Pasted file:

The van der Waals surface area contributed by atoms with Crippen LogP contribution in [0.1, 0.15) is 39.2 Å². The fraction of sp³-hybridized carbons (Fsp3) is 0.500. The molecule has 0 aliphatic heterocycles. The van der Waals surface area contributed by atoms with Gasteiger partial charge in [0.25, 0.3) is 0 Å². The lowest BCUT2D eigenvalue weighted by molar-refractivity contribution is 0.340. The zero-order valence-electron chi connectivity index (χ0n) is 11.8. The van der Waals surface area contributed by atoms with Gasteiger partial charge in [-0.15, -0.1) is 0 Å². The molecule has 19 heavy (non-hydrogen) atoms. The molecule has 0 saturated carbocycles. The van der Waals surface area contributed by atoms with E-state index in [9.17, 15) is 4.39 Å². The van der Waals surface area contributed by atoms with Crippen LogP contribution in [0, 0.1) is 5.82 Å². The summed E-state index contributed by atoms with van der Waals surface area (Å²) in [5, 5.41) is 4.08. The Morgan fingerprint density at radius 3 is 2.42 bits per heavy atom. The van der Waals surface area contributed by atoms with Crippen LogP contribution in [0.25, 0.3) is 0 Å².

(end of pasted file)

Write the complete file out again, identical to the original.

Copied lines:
The van der Waals surface area contributed by atoms with Crippen LogP contribution in [0.1, 0.15) is 39.2 Å². The fraction of sp³-hybridized carbons (Fsp3) is 0.500. The molecule has 0 aliphatic heterocycles. The van der Waals surface area contributed by atoms with Gasteiger partial charge in [0.25, 0.3) is 0 Å². The lowest BCUT2D eigenvalue weighted by molar-refractivity contribution is 0.340. The zero-order valence-electron chi connectivity index (χ0n) is 11.8. The van der Waals surface area contributed by atoms with Gasteiger partial charge in [-0.15, -0.1) is 0 Å². The molecule has 19 heavy (non-hydrogen) atoms. The molecule has 0 saturated carbocycles. The van der Waals surface area contributed by atoms with E-state index in [9.17, 15) is 4.39 Å². The van der Waals surface area contributed by atoms with Crippen LogP contribution in [0, 0.1) is 5.82 Å². The summed E-state index contributed by atoms with van der Waals surface area (Å²) in [5, 5.41) is 4.08. The Morgan fingerprint density at radius 3 is 2.42 bits per heavy atom. The van der Waals surface area contributed by atoms with Crippen LogP contribution in [0.25, 0.3) is 0 Å².